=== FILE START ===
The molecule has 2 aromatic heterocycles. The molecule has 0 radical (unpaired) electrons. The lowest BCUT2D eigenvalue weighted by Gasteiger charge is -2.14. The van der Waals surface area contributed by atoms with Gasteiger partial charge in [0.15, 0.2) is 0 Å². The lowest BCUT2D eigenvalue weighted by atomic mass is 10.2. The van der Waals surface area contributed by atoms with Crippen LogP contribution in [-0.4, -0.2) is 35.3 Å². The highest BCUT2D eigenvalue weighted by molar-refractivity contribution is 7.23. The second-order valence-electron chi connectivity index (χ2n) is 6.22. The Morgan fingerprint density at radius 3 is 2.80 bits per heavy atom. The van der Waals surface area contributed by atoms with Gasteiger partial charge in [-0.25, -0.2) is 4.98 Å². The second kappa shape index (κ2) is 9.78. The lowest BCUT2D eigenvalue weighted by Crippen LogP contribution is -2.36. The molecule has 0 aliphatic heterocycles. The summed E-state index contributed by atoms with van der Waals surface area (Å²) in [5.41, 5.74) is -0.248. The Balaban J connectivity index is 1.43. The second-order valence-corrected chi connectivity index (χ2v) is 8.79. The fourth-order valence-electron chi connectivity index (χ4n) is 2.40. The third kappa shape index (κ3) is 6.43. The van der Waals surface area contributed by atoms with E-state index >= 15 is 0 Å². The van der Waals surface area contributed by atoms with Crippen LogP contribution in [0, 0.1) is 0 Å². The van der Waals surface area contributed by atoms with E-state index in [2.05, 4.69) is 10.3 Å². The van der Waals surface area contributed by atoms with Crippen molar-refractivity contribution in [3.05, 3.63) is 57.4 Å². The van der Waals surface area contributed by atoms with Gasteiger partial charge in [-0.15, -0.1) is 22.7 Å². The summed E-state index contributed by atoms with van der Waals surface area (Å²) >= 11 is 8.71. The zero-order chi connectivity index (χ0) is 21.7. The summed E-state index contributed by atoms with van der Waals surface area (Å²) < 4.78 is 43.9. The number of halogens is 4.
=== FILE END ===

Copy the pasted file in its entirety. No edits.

The molecule has 2 aromatic heterocycles. The molecule has 0 radical (unpaired) electrons. The lowest BCUT2D eigenvalue weighted by Gasteiger charge is -2.14. The van der Waals surface area contributed by atoms with Gasteiger partial charge in [0.15, 0.2) is 0 Å². The lowest BCUT2D eigenvalue weighted by atomic mass is 10.2. The van der Waals surface area contributed by atoms with Crippen LogP contribution in [-0.4, -0.2) is 35.3 Å². The highest BCUT2D eigenvalue weighted by molar-refractivity contribution is 7.23. The second-order valence-electron chi connectivity index (χ2n) is 6.22. The Morgan fingerprint density at radius 3 is 2.80 bits per heavy atom. The van der Waals surface area contributed by atoms with Gasteiger partial charge in [-0.25, -0.2) is 4.98 Å². The second kappa shape index (κ2) is 9.78. The lowest BCUT2D eigenvalue weighted by Crippen LogP contribution is -2.36. The molecule has 0 aliphatic heterocycles. The summed E-state index contributed by atoms with van der Waals surface area (Å²) in [5.41, 5.74) is -0.248. The Balaban J connectivity index is 1.43. The second-order valence-corrected chi connectivity index (χ2v) is 8.79. The fourth-order valence-electron chi connectivity index (χ4n) is 2.40. The third kappa shape index (κ3) is 6.43. The van der Waals surface area contributed by atoms with E-state index >= 15 is 0 Å². The van der Waals surface area contributed by atoms with Crippen LogP contribution in [0, 0.1) is 0 Å². The van der Waals surface area contributed by atoms with E-state index in [2.05, 4.69) is 10.3 Å². The van der Waals surface area contributed by atoms with Crippen molar-refractivity contribution in [3.05, 3.63) is 57.4 Å². The van der Waals surface area contributed by atoms with Gasteiger partial charge in [-0.15, -0.1) is 22.7 Å². The summed E-state index contributed by atoms with van der Waals surface area (Å²) >= 11 is 8.71. The zero-order chi connectivity index (χ0) is 21.7. The summed E-state index contributed by atoms with van der Waals surface area (Å²) < 4.78 is 43.9. The number of halogens is 4.